Excellent story with dozens of desperate wind shill comments trying to discredit me

Excellent story and boy you should read at all the desperate wind shill comments trying to discredit me. Pay close attention to their deflections and insults. You won't be disappointed.  

https://anewscafe.com/2021/07/16/redding/scorched-earth-part-ii-the...

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Comment by Willem Post on July 23, 2021 at 8:54am

ALWAYS FOLLOW THE MONEY.

ALL ELSE ARE SIDE ISSUES TO THE MONEY PEOPLE.

TO THEM THOSE SIDE ISSUES ARE MINIMIZED TO GET TO THE MONEY

HIGH COSTS OF WIND, SOLAR, AND BATTERY SYSTEMS IN NEW ENGLAND

https://www.windtaskforce.org/profiles/blogs/high-costs-of-wind-sol...

All-in Cost of Wind and Solar

 

Pro RE folks always point to the “price paid to owner” as the cost of wind and solar, purposely ignoring the other cost categories. The all-in cost of wind and solar, c/kWh, includes:

 

1) Above-market-price paid to owners 

2) Subsidies paid to owners

3) Owner return on invested capital

4) Grid extension/augmentation (not paid by owners)

5) Grid support services (not paid by owners) 

6) Future battery systems (not paid by owners)

 

Comments on table 1

  

- The owners of legacy systems were paid much higher prices, than owners of newer systems.

 

- Vermont legacy “Standard Offer” solar systems had greater subsidies, up to 30 c/kWh paid to owner, than newer systems, about 11 c/kWh

 

- Wind prices paid to owner did not have such drastic reductions as solar prices.

 

- Vermont utilities are paid about 3.5 c/kWh for various costs they incur regarding net-metered solar systems

 

- "Added to the rate base" is the cost wind and solar are added to the utility rate base, which is used to set electric rates.

 

- “Traditional cost”, including subsidies to owner and grid support, is the cost at which traditional is added to the utility rate base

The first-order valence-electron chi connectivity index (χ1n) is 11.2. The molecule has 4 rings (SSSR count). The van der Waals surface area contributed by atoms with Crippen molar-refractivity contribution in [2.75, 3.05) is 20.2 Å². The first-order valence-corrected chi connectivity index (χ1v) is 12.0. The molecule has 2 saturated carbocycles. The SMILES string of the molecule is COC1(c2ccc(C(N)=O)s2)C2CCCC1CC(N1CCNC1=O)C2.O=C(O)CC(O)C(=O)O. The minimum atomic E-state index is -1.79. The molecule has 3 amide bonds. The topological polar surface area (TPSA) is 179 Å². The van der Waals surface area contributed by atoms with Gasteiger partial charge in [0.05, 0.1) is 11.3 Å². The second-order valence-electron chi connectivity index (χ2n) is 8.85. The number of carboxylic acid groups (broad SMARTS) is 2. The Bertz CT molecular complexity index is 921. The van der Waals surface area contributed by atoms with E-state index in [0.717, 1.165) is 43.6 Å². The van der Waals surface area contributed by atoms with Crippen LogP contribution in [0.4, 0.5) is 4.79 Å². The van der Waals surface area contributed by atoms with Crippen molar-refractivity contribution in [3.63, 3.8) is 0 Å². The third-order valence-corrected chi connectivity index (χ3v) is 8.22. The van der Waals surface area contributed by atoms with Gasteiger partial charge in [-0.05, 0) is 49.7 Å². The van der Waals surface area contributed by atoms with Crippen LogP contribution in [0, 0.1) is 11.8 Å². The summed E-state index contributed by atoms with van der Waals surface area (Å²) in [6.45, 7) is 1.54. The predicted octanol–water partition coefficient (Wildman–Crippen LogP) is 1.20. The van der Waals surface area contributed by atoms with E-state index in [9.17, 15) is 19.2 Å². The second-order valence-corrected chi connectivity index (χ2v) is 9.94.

- “Grid support costs” would increase with increased use of battery systems to counteract the variability and intermittency of increased build-outs of wind and solar systems.

 

NOTES:

1) The prices should be compared with the NE wholesale grid price, which has averaged about 4.2 c/kWh, starting in 2009, due to low-cost CCGT and nuclear plants, which provided at least 65% of all electricity loaded onto the NE grid in 2019.

 

- Wind, solar, landfill gas, and methane power plants provided about 4.8%, after 20 years of subsidies

- Pre-existing refuse and wood power plants provided about 4.6%

- Pre-existing hydro power plants provided about 7.4%

- The rest was mostly hydro imports from the very-low-CO2 Canada grid, and from the much-higher-CO2 New York State grid

 

https://www.iso-ne.com/about/key-stats/resource-mix/

https://nepool.com/uploads/NPC_20200305_Composite4.pdf


2) There are O&M costs of the NE grid, in addition to wholesale prices.

ISO-NE pro-rates these costs to utilities, at about 1.6 c/kWh. Charges for: 

 
Regional network services, RNS, are based on the peak demand occurring during a month

Forward capacity market, FCM, are based on the peak demand occurring during a year.

 

3) Each local utility has its own O&M grid costs, in addition to item 2, some of which are detailed on electric bills.

 

4) Vermont utilities buy electricity from various sources; average cost about 6 c/kWh, plus ISO-NE charges of about 1.6 c/kWh, for a total of 7.6 c/kWh.

 

Table 1/Vermont & NE sources

Paid to

Subsidies

Grid support*

GMP

 Added to

Total

Traditional

Times

owner

to owner

cost

adder

rate base

cost

cost

c/kWh

c/kWh

c/kWh

c/kWh

c/kWh

c/kWh

c/kWh

Solar, residential rooftop, net-metered, new

17.4

5.2

2.1

3.5

20.9

28.2

7.60

3.7

Solar, residential rooftop, net-metered, legacy

18.2

5.4

2.1

3.5

21.7

29.2

7.60

3.8

Solar, com’l/ind’l, standard offer, combo

11.0

6.74

2.1

11.0

19.84

7.60

2.6

Solar, com’l/ind’l, standard offer, legacy

21.7

10.5

2.1

21.7

34.3

7.60

4.5

Wind, ridge line, new

9.0

4.1

2.4

9.0

15.5

7.60

2.0

Wind, offshore, new

12.1

5.4

2.8

12.1

20.3

7.60

2.7

 * Excludes future battery costs

 

Electric Grids

 

High voltage and distribution grids, in Vermont and elsewhere, have been, and still are, entirely adequate to provide Vermonters with electricity, 24/7/365. They are not grandpa grids, as some RE folks call them.